One of the biggest benefits of being an iffy French speaker in a French-speaking country is that when reading or hearing French, you can usually persuade yourself to place your full faith in whatever translation best suits your particular needs at any given moment. You’ve got the English speaker’s appreciation of cognates, a few dimly recalled Latin roots in your back pocket, and possibly the benefit of being highly self-suggestible (viz. that whole La Grande Dangereuse episode from a few weeks back).

Hey, I Like Rivers!

Hey, I Like Rivers!

This willingness to believe what needs to be believed can be both an advantage and a liability.  Take, for example, that sign at right with the scary red circle and the daunting “SAUF RIVERAINS!” slogan and imagine it at the entrance to a charming little alley with a delightful little pastry shop at the other end. Perhaps they’re passing out free samples of all manner of buttery baked goodness, or perhaps it’s Free Red Wine For Americans day, it doesn’t really matter. The point is they have it, you want it, and you can’t get to it because of that pesky little sign.

Now, a French speaker knows that “Sauf Riverains” means “Except Residents” and that only people who live there can drive down there and eat the implied free croissants and drink the theoretical free red wine. I, however, know that “sauf” means “except” and after that things get really hazy really fast. However, with the Magic of Misplaced Confidence, I can easily convince myself that “Sauf Riverains” almost certainly means “Except People Who Like Rivers” or “Except People Who Have Been To  A River When It’s Been Raining,” or even “Except You, Sid…Come on Down!” These are all in play.

I try to learn French, I really do, but frankly, it’s more difficult than I anticipated. Not only do they have words for everything, but most of those words appear to be pronounced in exactly the same way with meanings that can only be divined by context.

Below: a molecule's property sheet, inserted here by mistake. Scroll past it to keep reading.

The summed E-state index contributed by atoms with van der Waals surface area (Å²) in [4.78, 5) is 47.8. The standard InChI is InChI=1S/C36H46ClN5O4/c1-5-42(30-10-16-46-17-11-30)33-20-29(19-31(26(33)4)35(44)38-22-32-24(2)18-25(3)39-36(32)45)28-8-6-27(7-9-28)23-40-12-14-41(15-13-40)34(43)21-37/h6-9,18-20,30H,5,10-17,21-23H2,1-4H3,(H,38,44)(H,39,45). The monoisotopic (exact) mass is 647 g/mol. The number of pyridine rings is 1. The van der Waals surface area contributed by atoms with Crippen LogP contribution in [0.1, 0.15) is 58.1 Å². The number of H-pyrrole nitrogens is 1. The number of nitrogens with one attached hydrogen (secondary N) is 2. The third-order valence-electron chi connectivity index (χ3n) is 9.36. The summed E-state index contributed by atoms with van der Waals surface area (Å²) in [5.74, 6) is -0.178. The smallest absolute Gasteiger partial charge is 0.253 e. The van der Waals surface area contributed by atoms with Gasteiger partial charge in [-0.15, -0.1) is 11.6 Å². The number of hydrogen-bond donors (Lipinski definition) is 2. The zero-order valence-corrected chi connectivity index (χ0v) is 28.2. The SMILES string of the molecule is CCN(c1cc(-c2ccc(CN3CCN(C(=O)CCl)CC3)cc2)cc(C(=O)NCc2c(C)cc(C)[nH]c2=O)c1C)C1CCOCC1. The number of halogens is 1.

Cute Kids Eating Ski Food Don't Have to Be Mentioned in the Text to Get on the Page

Cute Kids Eating Ski Food Don’t Have to Be Mentioned in the Text to Get on the Page

Perhaps French people have furtive little hand signals designed to throw off non-native, would-be French speakers that they use to tell one another what they’re on about. For example, an elderly chap walking into the local boulangerie might throw a little old-school hand-jive as he enters to indicate that when he says “Je voudrais deux chaussons,” he means he’d like the chaussons one might eat for breakfast and not the ones he might wear to keep his feet warm around the house (or even the hunting trip he’s going on next week, the word for which also sounds quite similar to my calcified ears). Or perhaps a normal person would clue into the fact that someone in a bakery is likely not asking for a pair of slippers or the best way to field dress a wild boar and probably just wants a nice jammy pastry. Perhaps.

I think I had it in my head that with the proper tilt of my theoretical beret and perhaps a bit of Gallic flair in my carriage, well, it’d be a simple matter of just adding a suitably cinematic French accent to some implausible high-school Spanish and I’d more or less be kicking it Flaubert-style. Those rosy expectations have proven to be, shall we say, overly optimistic, often comically so. Also, did you know that most French people don’t use the term “kicking it Flaubert style,” either in English or in French? It’s true.

Not Actually a Member of the Worker's Party

Left-Handed Batter, Not Actually a Worker’s Party Member

So far, I have told a matronly innkeeper that I loved her (to be fair she had just brought us a really tasty rhubarb crisp), complimented a young woman realtor on her high availability, and, memorably, spent an entire baseball game yelling “Communist! Communist!” (“Gauchiste!”) at small children whose only transgression was to bat left-handed (“Gaucher,” alas). Figuring that last one out really went a long way towards explaining some of the looks from fellow parents in the stands. Apparently, when the French say “potato,” I say “Bolshevik.”